Number 1, 1948 is a masterpiece of the "drip," or pouring, technique, the radical method that Pollock contributed to Abstract Expressionism. Moving around an expanse of canvas laid on the floor, Pollock would fling and pour ropes of paint across the surface. One is among the largest of his works that bear evidence of these dynamic gestures. The canvas pulses with energy: strings and skeins of enamel, some matte, some glossy, weave and run, an intricate web of tans, blues, and grays lashed through with black and white. The way the paint lies on the canvas can suggest speed and force, and the image as a whole is dense and lush yet its details have a lacelike filigree, a delicacy, a lyricism.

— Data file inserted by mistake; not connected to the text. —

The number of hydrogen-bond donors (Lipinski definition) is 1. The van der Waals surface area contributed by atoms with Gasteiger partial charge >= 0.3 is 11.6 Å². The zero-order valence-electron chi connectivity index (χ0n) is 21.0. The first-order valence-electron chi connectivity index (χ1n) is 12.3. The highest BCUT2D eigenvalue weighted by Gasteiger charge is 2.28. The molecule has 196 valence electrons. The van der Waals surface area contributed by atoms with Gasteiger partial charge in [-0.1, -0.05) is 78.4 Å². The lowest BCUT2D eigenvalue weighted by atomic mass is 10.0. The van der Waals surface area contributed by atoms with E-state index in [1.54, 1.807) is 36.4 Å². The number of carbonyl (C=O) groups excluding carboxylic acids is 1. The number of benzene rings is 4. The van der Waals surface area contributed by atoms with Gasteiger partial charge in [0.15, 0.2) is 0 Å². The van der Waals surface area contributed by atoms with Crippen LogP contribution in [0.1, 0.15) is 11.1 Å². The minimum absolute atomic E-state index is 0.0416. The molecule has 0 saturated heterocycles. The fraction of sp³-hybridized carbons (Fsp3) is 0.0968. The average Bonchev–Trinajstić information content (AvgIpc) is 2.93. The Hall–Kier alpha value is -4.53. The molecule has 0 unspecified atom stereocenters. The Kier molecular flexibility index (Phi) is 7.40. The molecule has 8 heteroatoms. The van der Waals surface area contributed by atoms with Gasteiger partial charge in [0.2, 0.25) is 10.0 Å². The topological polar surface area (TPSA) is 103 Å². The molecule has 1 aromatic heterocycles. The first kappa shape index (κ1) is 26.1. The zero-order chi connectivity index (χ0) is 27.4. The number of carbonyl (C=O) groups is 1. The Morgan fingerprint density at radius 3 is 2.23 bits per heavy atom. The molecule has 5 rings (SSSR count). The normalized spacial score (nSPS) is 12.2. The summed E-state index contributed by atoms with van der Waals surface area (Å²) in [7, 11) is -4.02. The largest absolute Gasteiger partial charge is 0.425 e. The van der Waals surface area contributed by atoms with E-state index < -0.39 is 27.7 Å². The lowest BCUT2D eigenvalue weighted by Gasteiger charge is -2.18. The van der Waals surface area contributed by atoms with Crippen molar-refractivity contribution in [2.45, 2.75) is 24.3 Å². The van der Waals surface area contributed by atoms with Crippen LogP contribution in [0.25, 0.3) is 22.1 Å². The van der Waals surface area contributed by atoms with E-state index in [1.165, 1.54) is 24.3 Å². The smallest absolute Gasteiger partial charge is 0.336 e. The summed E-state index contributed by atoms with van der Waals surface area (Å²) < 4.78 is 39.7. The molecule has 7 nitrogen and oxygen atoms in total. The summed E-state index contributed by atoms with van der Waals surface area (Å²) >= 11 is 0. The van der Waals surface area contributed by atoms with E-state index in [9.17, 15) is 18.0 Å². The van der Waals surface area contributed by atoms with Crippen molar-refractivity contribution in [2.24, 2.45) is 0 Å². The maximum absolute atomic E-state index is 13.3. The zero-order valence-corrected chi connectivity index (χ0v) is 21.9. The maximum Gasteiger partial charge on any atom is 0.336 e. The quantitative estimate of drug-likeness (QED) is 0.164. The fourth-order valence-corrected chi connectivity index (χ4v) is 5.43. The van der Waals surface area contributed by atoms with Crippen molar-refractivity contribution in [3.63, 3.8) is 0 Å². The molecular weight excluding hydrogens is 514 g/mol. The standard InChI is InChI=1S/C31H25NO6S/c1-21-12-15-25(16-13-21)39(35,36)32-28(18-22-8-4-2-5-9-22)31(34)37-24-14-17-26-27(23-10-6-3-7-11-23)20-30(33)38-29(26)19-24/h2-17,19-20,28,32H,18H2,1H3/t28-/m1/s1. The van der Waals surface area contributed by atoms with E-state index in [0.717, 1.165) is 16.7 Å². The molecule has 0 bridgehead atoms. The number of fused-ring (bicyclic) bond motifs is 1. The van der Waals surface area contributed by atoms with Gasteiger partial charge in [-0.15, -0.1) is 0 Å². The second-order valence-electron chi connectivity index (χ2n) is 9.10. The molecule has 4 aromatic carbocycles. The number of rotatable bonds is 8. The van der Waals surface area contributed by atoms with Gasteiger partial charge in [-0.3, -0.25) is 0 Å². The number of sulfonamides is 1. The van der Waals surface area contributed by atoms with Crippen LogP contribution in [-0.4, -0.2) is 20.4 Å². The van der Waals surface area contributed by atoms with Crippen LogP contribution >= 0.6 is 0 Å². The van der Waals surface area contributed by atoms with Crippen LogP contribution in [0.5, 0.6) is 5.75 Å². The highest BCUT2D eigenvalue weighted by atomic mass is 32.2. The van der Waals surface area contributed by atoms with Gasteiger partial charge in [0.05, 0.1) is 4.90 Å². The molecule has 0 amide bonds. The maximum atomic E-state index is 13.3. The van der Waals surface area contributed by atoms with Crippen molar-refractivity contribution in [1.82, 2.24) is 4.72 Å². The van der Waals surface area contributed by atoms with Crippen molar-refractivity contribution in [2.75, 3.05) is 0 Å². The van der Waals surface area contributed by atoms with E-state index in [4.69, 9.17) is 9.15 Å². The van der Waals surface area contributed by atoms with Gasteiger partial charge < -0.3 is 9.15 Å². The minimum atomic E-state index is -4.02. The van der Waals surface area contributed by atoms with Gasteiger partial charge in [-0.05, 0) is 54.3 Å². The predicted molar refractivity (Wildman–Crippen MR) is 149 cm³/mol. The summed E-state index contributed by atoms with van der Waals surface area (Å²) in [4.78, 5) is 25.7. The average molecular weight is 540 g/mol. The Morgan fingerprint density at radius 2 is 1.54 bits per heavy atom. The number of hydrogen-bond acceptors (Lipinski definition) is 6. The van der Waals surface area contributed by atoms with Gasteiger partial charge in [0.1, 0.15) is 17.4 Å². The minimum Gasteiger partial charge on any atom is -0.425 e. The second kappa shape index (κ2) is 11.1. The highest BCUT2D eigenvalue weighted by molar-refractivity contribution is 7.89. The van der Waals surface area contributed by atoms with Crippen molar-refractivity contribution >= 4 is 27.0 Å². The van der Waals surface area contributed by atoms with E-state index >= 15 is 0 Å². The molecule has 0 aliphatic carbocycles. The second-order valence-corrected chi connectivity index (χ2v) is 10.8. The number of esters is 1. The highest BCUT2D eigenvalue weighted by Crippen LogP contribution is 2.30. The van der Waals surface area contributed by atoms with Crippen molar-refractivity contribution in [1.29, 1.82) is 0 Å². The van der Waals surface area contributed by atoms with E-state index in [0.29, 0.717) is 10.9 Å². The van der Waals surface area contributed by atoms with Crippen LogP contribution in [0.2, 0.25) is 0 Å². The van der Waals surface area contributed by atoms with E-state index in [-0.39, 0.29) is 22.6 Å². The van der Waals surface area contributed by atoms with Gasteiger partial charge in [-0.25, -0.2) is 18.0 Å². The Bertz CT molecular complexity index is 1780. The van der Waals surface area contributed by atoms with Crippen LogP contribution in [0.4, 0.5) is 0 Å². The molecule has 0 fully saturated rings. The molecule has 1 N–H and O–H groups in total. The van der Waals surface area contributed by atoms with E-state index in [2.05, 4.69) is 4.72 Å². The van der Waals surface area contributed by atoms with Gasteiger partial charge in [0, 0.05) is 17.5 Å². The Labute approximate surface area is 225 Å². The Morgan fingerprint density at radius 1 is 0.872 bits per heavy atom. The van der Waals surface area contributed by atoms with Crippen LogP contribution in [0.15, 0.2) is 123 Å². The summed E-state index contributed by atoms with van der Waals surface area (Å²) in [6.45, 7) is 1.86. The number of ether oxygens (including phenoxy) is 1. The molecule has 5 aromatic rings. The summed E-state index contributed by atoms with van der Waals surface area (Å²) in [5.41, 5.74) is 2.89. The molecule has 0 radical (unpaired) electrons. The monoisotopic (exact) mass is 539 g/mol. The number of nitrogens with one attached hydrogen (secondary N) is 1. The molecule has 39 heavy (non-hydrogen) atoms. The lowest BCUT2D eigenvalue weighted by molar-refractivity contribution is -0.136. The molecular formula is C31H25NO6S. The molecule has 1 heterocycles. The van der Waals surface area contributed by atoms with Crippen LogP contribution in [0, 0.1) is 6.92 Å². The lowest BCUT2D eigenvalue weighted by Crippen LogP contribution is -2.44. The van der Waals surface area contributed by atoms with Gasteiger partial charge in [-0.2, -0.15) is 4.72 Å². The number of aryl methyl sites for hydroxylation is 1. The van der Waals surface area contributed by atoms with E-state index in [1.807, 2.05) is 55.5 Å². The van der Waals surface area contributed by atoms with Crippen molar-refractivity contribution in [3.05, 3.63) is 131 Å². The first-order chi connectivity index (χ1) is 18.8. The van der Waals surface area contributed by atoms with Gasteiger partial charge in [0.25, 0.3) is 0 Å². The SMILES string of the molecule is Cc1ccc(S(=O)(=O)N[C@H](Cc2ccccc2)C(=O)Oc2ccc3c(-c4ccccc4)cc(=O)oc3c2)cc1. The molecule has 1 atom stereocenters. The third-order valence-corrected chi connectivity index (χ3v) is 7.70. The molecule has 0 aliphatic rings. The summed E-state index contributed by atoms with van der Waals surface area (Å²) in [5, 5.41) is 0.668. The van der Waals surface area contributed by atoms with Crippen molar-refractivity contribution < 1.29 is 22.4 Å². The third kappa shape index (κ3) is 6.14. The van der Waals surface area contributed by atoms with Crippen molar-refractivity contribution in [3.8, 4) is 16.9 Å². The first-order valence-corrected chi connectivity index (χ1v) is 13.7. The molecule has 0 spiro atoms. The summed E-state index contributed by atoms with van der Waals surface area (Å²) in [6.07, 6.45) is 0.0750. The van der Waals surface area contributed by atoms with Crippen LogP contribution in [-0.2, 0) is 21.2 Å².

While the style of "drip" painting has become synonymous with the name Jackson Pollock, here the artist has autographed the work even more directly, with several handprints found at the composition's upper right. Around this time Pollock stopped giving his paintings evocative titles and began instead to number them. His wife, artist Lee Krasner, later explained, "Numbers are neutral. They make people look at a painting for what it is pure painting." Collectors did not immediately appreciate Pollock's radical new style, and when first exhibited, in 1949 (then titled Number 1, 1948), this painting remained unsold. Later that year the work was shown again in the artist's second solo exhibition (Pollock added "A" to the title to avoid confusion with more recent work) and shortly thereafter was purchased by MoMA.